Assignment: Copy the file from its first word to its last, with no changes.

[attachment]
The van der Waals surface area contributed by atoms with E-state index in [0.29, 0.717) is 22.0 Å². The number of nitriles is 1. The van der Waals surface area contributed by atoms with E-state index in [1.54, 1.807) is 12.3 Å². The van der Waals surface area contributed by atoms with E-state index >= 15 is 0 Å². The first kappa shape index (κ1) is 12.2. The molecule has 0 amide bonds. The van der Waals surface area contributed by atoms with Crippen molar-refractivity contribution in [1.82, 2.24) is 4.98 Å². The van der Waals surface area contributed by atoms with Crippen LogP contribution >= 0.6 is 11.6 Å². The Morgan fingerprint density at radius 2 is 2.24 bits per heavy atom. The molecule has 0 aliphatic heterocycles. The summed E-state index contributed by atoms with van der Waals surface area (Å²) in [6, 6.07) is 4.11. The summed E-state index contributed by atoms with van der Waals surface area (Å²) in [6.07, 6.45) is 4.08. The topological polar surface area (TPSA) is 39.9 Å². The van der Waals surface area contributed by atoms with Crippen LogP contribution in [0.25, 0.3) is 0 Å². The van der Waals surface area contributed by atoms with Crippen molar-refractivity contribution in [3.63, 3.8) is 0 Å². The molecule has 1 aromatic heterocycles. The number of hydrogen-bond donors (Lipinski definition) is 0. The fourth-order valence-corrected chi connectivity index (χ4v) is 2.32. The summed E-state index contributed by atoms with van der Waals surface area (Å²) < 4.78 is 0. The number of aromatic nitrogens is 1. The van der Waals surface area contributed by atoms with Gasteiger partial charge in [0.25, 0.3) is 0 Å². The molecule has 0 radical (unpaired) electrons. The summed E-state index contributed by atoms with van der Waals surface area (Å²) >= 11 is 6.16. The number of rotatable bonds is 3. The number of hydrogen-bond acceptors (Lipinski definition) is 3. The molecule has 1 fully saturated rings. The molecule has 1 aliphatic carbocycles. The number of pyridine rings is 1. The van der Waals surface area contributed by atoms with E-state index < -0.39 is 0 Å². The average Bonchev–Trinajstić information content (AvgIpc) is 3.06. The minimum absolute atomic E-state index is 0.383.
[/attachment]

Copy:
The van der Waals surface area contributed by atoms with E-state index in [0.29, 0.717) is 22.0 Å². The number of nitriles is 1. The van der Waals surface area contributed by atoms with E-state index in [1.54, 1.807) is 12.3 Å². The van der Waals surface area contributed by atoms with E-state index >= 15 is 0 Å². The first kappa shape index (κ1) is 12.2. The molecule has 0 amide bonds. The van der Waals surface area contributed by atoms with Crippen molar-refractivity contribution in [1.82, 2.24) is 4.98 Å². The van der Waals surface area contributed by atoms with Crippen LogP contribution >= 0.6 is 11.6 Å². The Morgan fingerprint density at radius 2 is 2.24 bits per heavy atom. The molecule has 0 aliphatic heterocycles. The summed E-state index contributed by atoms with van der Waals surface area (Å²) in [6, 6.07) is 4.11. The summed E-state index contributed by atoms with van der Waals surface area (Å²) in [6.07, 6.45) is 4.08. The topological polar surface area (TPSA) is 39.9 Å². The van der Waals surface area contributed by atoms with Crippen LogP contribution in [0.25, 0.3) is 0 Å². The van der Waals surface area contributed by atoms with Crippen molar-refractivity contribution in [3.63, 3.8) is 0 Å². The molecule has 1 aromatic heterocycles. The number of hydrogen-bond donors (Lipinski definition) is 0. The fourth-order valence-corrected chi connectivity index (χ4v) is 2.32. The summed E-state index contributed by atoms with van der Waals surface area (Å²) < 4.78 is 0. The number of aromatic nitrogens is 1. The van der Waals surface area contributed by atoms with Gasteiger partial charge in [0.25, 0.3) is 0 Å². The molecule has 0 radical (unpaired) electrons. The summed E-state index contributed by atoms with van der Waals surface area (Å²) >= 11 is 6.16. The number of rotatable bonds is 3. The number of hydrogen-bond acceptors (Lipinski definition) is 3. The molecule has 1 fully saturated rings. The molecule has 1 aliphatic carbocycles. The number of pyridine rings is 1. The van der Waals surface area contributed by atoms with E-state index < -0.39 is 0 Å². The average Bonchev–Trinajstić information content (AvgIpc) is 3.06. The minimum absolute atomic E-state index is 0.383.